With so much buzz in the real estate market about renovating foreclosures and depressed–should I say depressing- houses I thought it’d be a good time to talk with someone who really has been there and done that.
So here’s my Interview With a Serial Renovator: Holly Cranford
Patti: Holly, you’re kind of a serial renovator, you buy a house, renovate and then
sell for a profit. With the housing market so depressed how have you been
able to do that
Holly: Not all areas are depressed. Although no one has escaped the downturn entirely, there are parts of Atlanta that have been relatively stable. Regardless of the market, when picking “the right house” we never anticipate appreciation and base the initial purchase price on the current market -and a worse case scenario at that.
You’ve done how many houses now?
We’re in the final stages of the 3rd.
When did you start renovating?
My husband and I bought our first fixer upper a month before we graduated college. That was back when job history and a down payment weren’t necessary to buy a home.
Do you live in all them as you’re renovating?
The first two we did. We lived in the first one for 2 years before doing anything. When we did get started, it was one major thing at a time, so we were never without a fully functioning bathroom and were only without the kitchen for a couple of weeks. The hardwoods and plaster were in good shape so the mess was minimal. And we didn’t move any walls.
For the second, we had a bit more ambition and bought a house that needed A LOT of work right away. We always had a bathroom (though it was in really rough shape) but we were with out a real kitchen for about 3 months. Luckily we had a grill with a side burner and it was summer time – you know cooking al fresco. Honestly it was not fun; refinishing all of the hardwood floors and repairing drywall while living in a house is a huge pain. That set the stage for the third project – another one in really rough shape- and we are NOT living in it. It’s so nice to come home to a clean house after working on a dirty one.
How long do you live in them before selling?
Not long. We essentially are flipping houses but living in them while we do. The tax code allows owners who have lived in their homes 2 of the last 5 years to sell the home tax free. So basically the plan is to do a new one every 2 years to build equity, but avoid the tax liability, until we can buy it for cash and be mortgage free. Note that the addition of our 1 year old son will impact this plan moving forward but it sounds good in theory.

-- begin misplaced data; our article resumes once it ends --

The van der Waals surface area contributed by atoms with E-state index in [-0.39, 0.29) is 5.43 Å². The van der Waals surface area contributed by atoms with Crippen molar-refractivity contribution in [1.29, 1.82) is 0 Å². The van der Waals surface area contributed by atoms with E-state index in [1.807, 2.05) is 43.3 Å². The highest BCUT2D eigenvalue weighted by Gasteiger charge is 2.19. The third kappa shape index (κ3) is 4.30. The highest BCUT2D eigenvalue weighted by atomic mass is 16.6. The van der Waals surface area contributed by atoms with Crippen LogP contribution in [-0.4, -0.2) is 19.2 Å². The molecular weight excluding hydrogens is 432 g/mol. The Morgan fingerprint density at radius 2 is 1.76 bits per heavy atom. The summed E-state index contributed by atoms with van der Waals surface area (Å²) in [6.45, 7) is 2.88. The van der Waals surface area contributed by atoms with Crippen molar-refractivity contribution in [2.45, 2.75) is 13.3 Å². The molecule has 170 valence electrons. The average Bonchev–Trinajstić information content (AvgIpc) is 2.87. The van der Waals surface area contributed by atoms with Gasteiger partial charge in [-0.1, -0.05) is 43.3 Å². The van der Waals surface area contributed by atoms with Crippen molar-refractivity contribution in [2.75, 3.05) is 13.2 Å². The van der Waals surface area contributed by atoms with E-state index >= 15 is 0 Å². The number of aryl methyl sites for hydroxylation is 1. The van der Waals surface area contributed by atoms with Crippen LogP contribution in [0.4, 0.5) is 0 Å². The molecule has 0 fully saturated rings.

This is a lot of work. Wouldn’t you be better off just buying a newer house
in the suburbs?
There are days I’ve really questioned that. A house with a garage and a neighborhood with a pool are pretty compelling. But we really love living intown and truly adore old houses. As for all of the work, I think of it as a job – someone who works a traditional 9-5 works hard too.
What do you look for in a home to renovate?
Location, location, location. You can change every single thing about a house, but if it’s on a busy street, or a suspect neighborhood or in a bad school district you are stuck. After that, I look for “good bones;” is the foundation stable, does the framing look solid, and great character; is the original shape and layout desirable, does it have original woodworking and hardwood floors? If it doesn’t have good bones and great character I’m typically not interested. After that it comes down to price – what needs to be done to make it “perfect” versus how much are they selling for. Like I said, you can change every single thing, but it will cost you. That part is just a balancing act.
How do you decide what to do to it in terms of renovations?